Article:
An estimated 42 million, or one in four, employees will leave their jobs in 2018, according to a comprehensive national study conducted by Work Institute. And, the first-year turnover rate is the highest it has been in eight years, resulting in many new hires quitting before they hit their stride.
Here are the top five reasons employees leave their jobs:
1. Career Development – No opportunity for growth in a preferred job and career. (21%)
2. Work/Life Balance – Favorable schedules, shorter commute times, and scheduling flexibility. (13%)
3. Manager Behavior – Unprofessional or unsupportive managers. (11%)
4. Well-Being – Personal or family health issues. (9%)
5. Compensation and Benefits – Pay was cited more often than benefits. (9%)
Yet, nearly 77 percent of turnover could be prevented by employers. Engaged employees put 57% more effort into their job and are 87% less likely to resign. These statistics might motivate employers to implement a retention plan that activates managers to do the following:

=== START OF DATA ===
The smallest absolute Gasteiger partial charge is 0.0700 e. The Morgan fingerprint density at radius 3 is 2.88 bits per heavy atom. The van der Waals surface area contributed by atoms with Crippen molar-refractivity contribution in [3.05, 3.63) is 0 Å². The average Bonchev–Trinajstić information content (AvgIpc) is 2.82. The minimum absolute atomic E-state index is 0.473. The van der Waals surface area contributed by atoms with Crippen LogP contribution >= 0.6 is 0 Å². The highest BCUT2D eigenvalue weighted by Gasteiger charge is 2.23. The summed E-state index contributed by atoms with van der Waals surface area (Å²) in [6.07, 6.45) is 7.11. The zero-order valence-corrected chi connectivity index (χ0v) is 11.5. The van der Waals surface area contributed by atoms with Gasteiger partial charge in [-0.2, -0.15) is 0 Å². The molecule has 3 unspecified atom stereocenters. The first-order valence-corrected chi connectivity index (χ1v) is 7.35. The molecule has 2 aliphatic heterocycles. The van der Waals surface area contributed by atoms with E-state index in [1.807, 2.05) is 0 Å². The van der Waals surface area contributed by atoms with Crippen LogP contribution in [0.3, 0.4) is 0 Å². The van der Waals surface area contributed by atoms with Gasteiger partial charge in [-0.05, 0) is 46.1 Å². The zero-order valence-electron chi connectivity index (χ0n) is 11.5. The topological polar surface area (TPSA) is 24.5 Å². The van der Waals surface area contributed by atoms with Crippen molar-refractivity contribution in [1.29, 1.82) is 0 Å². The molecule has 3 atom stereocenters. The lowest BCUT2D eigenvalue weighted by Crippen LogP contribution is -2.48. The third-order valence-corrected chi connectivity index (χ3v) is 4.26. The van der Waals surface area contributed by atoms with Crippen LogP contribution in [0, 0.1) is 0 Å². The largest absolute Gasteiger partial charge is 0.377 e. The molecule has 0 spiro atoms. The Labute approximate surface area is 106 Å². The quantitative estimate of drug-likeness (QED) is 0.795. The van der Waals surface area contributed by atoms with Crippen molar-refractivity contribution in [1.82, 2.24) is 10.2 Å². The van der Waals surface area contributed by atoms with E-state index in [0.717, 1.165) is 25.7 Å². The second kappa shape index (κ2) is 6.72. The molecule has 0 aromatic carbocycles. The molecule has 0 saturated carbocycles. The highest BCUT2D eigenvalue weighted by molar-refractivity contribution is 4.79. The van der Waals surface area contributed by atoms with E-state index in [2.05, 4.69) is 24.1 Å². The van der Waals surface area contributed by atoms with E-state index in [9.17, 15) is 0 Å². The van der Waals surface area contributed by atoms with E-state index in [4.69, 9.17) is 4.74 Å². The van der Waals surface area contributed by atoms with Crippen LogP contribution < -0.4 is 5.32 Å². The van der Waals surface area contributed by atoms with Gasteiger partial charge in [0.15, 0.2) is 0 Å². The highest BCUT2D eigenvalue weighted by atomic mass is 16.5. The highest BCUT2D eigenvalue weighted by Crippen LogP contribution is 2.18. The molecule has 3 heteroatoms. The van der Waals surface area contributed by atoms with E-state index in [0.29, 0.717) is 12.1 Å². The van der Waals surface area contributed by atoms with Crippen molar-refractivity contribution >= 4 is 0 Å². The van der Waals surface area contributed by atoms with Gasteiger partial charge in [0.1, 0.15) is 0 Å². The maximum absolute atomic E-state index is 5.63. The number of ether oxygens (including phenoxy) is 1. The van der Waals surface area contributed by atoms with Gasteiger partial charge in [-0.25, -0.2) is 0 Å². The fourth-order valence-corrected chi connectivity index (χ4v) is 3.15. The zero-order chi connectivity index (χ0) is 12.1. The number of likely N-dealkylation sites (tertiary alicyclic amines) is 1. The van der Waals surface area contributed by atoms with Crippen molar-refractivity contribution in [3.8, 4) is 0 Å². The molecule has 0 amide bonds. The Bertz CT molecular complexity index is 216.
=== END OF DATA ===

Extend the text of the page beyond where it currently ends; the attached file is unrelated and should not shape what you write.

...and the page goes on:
Know your employees: Spend time with employees and ask what is important to them.
Empower your people: Create a sense of ownership with less oversight.
Eliminate negative politics: Establish a culture with zero tolerance for disruptive office politics.
Be trustworthy: Set an example by being dependable, honest, forthright, and ethical.
As difficult as it is, turnover is not always bad. It can be an opportunity to revise an outdated position or to hire someone new with fresh ideas. Advanced planning can decrease the panic and pain associated with the resignation of a key employee. Consider transferring position knowledge by cross-training employees and documenting important procedures. And, have a prepared plan on how to recruit key employees so you can start a search immediately, if necessary.